Connecting disparate data centers can be a struggle for cloud providers. Making two data centers on different islands operate as a single data center is even more challenging.
Calligo, a cloud provider located in the U.K. Channel Islands, is using Nicira's Network Virtualization Platform (NVP) to virtualize its two data centers -- based on the islands of Jersey and Guernsey -- and make them operate as one.
Nicira NVP: Putting data in two places at once
The Channel Islands' only cloud provider, Calligo had to ensure network reliability to its offshore clients leveraging its cloud services. Nicira, a provider of network virtualization, was a good fit for Calligo's cloud services, which are based on virtualization and a software-defined network, said Julian Box, CEO of Calligo.
"Network virtualization gives that flexibility that users like for server and storage virtualization. It's a natural fit into any cloud business," he said.
Cloud services are ideal for an island, or any business in a geographically difficult location, Box said, noting that Calligo sought to connect its two data centers, located on different Channel Islands, in order to pool physical resources into a virtual data center.
"Nicira NVP has allowed me to span across both islands and create one virtual data center for my clients, so I can not only geographically spread their cloud environment, but make their data more resilient," he said.
A single virtualized data center built with two physical data centers is attractive to users and prospective clients because their data can be retrieved faster from either location. It is also easier to manage. And it's especially attractive to Calligo's customers -- notably those in the financial industry located on the Channel Islands -- who are faced with security and compliance regulations.
"From a user's perspective, they see a single entity -- their virtual data center -- but have the knowledge that their data is being safely stored in two different geographic locations," Box said.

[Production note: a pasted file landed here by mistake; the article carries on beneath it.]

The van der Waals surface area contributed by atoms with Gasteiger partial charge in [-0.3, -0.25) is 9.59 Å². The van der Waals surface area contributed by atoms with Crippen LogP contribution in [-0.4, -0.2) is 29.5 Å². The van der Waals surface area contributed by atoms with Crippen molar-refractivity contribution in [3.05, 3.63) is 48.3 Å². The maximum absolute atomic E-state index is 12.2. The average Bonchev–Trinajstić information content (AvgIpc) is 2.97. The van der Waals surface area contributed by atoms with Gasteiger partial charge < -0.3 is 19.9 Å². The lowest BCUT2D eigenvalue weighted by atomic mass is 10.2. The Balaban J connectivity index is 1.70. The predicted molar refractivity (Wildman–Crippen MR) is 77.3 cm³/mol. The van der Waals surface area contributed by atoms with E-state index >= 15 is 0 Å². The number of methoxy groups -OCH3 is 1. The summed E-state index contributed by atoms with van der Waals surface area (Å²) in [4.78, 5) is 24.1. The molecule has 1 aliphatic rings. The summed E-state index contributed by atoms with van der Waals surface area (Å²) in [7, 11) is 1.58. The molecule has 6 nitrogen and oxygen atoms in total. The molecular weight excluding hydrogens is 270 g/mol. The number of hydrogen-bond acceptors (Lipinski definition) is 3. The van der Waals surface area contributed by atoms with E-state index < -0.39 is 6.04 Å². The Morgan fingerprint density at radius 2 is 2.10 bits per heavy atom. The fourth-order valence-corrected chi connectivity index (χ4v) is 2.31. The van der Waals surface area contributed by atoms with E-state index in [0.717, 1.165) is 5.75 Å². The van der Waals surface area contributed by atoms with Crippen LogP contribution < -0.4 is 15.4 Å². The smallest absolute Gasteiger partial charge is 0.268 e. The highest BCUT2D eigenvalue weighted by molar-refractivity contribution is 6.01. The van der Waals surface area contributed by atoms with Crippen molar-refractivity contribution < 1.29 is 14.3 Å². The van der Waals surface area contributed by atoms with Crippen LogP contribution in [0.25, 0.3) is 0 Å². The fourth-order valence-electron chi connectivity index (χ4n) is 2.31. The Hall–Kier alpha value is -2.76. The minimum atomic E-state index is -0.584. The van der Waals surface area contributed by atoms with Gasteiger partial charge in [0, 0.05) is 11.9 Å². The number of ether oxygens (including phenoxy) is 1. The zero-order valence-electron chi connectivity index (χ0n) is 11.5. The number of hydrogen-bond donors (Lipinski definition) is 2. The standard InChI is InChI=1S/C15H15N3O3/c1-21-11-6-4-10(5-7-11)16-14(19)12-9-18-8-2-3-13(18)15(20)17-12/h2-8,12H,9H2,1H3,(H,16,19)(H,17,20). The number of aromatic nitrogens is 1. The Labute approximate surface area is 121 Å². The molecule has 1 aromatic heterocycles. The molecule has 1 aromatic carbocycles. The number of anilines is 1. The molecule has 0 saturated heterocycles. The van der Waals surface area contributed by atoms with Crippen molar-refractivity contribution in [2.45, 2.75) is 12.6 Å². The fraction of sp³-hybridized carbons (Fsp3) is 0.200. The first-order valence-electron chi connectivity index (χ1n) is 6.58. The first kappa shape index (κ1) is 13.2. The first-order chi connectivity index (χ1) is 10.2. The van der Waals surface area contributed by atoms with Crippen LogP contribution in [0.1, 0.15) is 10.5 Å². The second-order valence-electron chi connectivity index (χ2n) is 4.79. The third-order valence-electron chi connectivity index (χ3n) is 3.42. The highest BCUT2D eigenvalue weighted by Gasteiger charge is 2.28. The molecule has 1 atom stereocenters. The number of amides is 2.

Calligo customers are reaping the benefits of total network isolation per their industry regulations, while Nicira NVP offers scalability for Calligo's multi-tenant environment.
Box noted that customer feedback has been positive. "At the end of the day, it doesn’t matter [at] which facility [a customer's] data is -- [the cloud provider] wants the user to see a seamless service."
Nicira NVP is attractive to cloud providers, Box said, noting that the technology allows Calligo to control the virtual data center via a web portal. "I don’t have to worry about who the data center owner is, who the physical chip manufacturer is or who is the network provider for the bandwidth. From the console, I can control the environment rather than physically connecting into switches."
More on software-defined networks:
Software-defined network can ease cloud management
The software-defined network and OpenFlow networking
The rise of the software-defined network
Why Nicira abandoned OpenFlow hardware control
Cloud providers should consider the software-defined network
As more businesses start to shape their infrastructure around software and the cloud, Box said, cloud providers will be moving toward the software-defined network.
Calligo clients are able to link into Calligo's cloud environment at the same Layer 2 interfaces that they have in their internal environment without having to make changes to their existing infrastructure, saving both the cloud provider and the client time and money, Box noted.
"Whatever [the customer's] LAN is running at, we can sort that configuration into the cloud and make our cloud part of their Layer 2 environment-- even though it gets routed over a Layer 3 infrastructure."
The easier it is for the client to accommodate the cloud provider's environment, the more attractive the cloud offering, Box said. "Nicira NVP allows us to connect and extend our cloud services into our client's environment very easily and simply, without the client needing any complicated network changes."
Let us know what you think about the story; email: Gina Narcisi, News Writer.